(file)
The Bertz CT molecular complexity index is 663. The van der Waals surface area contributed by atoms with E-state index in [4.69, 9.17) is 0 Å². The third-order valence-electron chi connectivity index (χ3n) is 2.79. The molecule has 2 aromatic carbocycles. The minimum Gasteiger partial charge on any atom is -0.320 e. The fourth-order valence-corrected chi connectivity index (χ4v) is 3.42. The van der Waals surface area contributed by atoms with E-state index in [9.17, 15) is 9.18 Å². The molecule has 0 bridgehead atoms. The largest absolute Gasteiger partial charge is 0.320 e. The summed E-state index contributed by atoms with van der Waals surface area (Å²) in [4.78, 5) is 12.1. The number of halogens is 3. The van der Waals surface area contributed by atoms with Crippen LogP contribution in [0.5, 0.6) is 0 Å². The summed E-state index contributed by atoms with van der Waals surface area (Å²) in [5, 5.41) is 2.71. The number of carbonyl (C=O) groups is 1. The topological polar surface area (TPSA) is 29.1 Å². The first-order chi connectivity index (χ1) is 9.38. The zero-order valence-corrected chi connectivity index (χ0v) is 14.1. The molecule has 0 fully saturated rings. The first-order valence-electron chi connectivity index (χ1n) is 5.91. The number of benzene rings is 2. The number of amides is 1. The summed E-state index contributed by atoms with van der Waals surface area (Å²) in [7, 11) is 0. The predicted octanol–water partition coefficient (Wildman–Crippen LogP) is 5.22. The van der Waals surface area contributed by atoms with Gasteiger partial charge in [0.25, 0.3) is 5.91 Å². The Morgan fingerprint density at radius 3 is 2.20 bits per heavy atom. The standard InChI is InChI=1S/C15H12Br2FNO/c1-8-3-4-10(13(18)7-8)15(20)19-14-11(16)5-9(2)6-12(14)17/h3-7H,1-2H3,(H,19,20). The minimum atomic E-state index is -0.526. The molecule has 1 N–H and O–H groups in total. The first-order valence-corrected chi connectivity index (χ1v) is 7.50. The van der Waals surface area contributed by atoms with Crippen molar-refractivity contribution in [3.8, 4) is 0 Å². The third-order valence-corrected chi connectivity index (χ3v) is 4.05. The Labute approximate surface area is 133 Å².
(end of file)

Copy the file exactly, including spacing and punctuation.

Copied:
The Bertz CT molecular complexity index is 663. The van der Waals surface area contributed by atoms with E-state index in [4.69, 9.17) is 0 Å². The third-order valence-electron chi connectivity index (χ3n) is 2.79. The molecule has 2 aromatic carbocycles. The minimum Gasteiger partial charge on any atom is -0.320 e. The fourth-order valence-corrected chi connectivity index (χ4v) is 3.42. The van der Waals surface area contributed by atoms with E-state index in [9.17, 15) is 9.18 Å². The molecule has 0 bridgehead atoms. The largest absolute Gasteiger partial charge is 0.320 e. The summed E-state index contributed by atoms with van der Waals surface area (Å²) in [4.78, 5) is 12.1. The number of halogens is 3. The van der Waals surface area contributed by atoms with Crippen LogP contribution in [0.5, 0.6) is 0 Å². The summed E-state index contributed by atoms with van der Waals surface area (Å²) in [5, 5.41) is 2.71. The number of carbonyl (C=O) groups is 1. The topological polar surface area (TPSA) is 29.1 Å². The first-order chi connectivity index (χ1) is 9.38. The zero-order valence-corrected chi connectivity index (χ0v) is 14.1. The molecule has 0 fully saturated rings. The first-order valence-electron chi connectivity index (χ1n) is 5.91. The number of benzene rings is 2. The number of amides is 1. The summed E-state index contributed by atoms with van der Waals surface area (Å²) in [7, 11) is 0. The predicted octanol–water partition coefficient (Wildman–Crippen LogP) is 5.22. The van der Waals surface area contributed by atoms with Gasteiger partial charge in [0.25, 0.3) is 5.91 Å². The Morgan fingerprint density at radius 3 is 2.20 bits per heavy atom. The standard InChI is InChI=1S/C15H12Br2FNO/c1-8-3-4-10(13(18)7-8)15(20)19-14-11(16)5-9(2)6-12(14)17/h3-7H,1-2H3,(H,19,20). The minimum atomic E-state index is -0.526. The molecule has 1 N–H and O–H groups in total. The first-order valence-corrected chi connectivity index (χ1v) is 7.50. The van der Waals surface area contributed by atoms with Crippen molar-refractivity contribution in [3.8, 4) is 0 Å². The third-order valence-corrected chi connectivity index (χ3v) is 4.05. The Labute approximate surface area is 133 Å².